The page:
Overall Score: 8/10 Songs: 8/10 Production: 9/10 Replay Value: 8/10 Pros: A creative step forward for a band who remains very consistent Cons: Some of the slower moments and interludes could have been cut back
Platinum selling rockers SHINEDOWN have always made music that felt autobiographical. Armies of fans have pledged their allegiance to the band due to the heartfelt journal-like nature of their lyrics. In writing album number seven, they have decided to adjust the formula with Planet Zero owing just as much to the works of Aldous Huxley and Isaac Asimov as it does to the wider world around us.
Centering around the concept of dehumanisation in a dystopian future, it plays out like Brave New World in the Covid era. A loose concept album feeling like something we would expect from MUSE. It sees SHINEDOWN stretch themselves creatively, allowing them more freedom.
No Sleep Tonight kicks the album off in suitably frantic style. It’s a statement of intent from the get go, preparing us for the journey to come. The title track comes stomping in on its heels, with more stomp than Godzilla having a temper tantrum. It’s the first song on the album that drives the point home lyrically with “Out here on Planet Zero, we live like there’s no tomorrow/ I think we’ve reached our ceiling, they’re cancelling your feelings” blurring the lines between fiction and reality.
Dead Don’t Die and America Burning are the kinds of songs SHINEDOWN write in their sleep. Huge, lush arena-ready rock songs designed to ignite voices and fists. It doesn’t make them less impressive or potent. America Burning particularly features a digitised looping banjo giving a unique edge to it, even if lyrically it does play out like a Facebook post from your aunt who gets all her political information from Tik Tok. It does have a satirical feel to it, so perhaps that was the intention.
A Symptom Of Being Human, Hope, and Daylight lean more into the saccharine, cinematic balladeering the band have relied on from time to time. These are the moments that pull us out of the concept driven aspect of the record and feels like them resting on their laurels. Hope feels like a band on autopilot playing mad libs with their own hits from days past. Daylight however brings in a choir element towards the end, giving it a nice gospel uplift.
The Saints Of Violence And Innuendo is a complete 180. A late in the game pick-me-up that jolts the album back to life. Not since Pulp Fiction has a shot of adrenaline been more welcome. Army Of The Underappreciated picks up the baton, continuing the defiant, rebellious energy. It’s a fast, middle finger waving rager that distills the overall feeling of the album into three minutes and change.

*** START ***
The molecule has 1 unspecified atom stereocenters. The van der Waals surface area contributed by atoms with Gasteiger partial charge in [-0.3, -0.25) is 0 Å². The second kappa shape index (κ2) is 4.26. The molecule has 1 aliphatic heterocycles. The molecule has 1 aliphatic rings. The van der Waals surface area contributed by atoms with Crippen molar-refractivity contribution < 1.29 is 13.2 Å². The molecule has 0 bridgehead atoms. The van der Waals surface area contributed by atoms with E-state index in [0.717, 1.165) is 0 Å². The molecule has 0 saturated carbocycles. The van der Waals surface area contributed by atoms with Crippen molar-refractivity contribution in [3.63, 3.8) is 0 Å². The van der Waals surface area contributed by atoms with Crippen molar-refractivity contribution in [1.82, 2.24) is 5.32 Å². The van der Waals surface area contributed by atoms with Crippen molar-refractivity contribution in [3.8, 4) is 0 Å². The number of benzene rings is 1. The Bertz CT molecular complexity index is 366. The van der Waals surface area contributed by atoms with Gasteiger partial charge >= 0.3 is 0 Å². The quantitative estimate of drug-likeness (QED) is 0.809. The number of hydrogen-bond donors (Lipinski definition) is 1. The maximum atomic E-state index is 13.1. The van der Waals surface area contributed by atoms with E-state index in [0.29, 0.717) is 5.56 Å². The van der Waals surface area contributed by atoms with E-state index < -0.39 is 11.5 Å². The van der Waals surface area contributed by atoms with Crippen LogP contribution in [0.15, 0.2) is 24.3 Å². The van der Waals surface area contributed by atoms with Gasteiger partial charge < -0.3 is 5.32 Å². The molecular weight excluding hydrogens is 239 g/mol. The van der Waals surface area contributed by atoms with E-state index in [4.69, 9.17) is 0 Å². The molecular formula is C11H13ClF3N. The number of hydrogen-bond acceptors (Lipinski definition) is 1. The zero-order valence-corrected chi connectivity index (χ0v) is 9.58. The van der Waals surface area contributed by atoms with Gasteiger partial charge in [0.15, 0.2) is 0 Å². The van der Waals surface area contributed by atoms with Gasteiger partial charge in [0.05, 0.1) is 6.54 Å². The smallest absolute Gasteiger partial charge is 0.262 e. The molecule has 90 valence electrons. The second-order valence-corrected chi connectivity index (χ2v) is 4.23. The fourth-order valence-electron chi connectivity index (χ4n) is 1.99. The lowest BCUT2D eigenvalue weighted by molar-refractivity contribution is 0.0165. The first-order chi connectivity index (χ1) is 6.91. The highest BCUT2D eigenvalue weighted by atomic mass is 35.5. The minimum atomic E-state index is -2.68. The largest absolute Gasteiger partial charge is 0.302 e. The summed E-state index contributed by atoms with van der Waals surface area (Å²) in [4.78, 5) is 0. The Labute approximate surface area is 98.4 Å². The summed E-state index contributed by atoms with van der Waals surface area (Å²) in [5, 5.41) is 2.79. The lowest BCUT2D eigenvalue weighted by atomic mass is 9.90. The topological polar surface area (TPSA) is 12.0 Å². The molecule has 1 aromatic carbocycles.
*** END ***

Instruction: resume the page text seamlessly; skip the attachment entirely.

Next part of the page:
Planet Zero has 20 tracks and is just under an hour in length. Admittedly half a dozen or so of those are interludes & PSAs from Cyren the album’s Hal 9000 style antagonist. With that in mind, they could have lost some of those and tightened up the flow. While not a concept album, SHINEDOWN do a good job of getting the themes and messaging of the album across while keeping the material relatable enough as to not alienate their core fanbase.
This is the heaviest and most experimental album that SHINEDOWN have released. Planet Zero has them employing more electronic elements into their core sound. This is also the second album produced by bassist Eric Bass in his home studio, allowing the band to fully realise their vision while not compromising any of the sound.
Make no mistake about it though, this album still has more hooks than the Hellraiser franchise. The inclusion of four ballads does slow some of the momentum down but it never grinds things to a halt. There is more than enough upbeat material here to keep us interested throughout.
Planet Zero may be SHINEDOWN‘s best record to date. It’s certainly their heaviest and, dare we say it, most confrontational. This is a big, loud mainstream rock record that has a lot to say. Whether you take the album at face value or as part of the narrative, it’s impossible to escape the events that influenced it. With all of that taken into consideration, SHINEDOWN have crafted an album full of heart, passion and with just enough unique flourishes to give them a new lease of life at this stage of their career.
Planet Zero releases on July 1st via Atlantic Records
For more information on SHINEDOWN like their official page on Facebook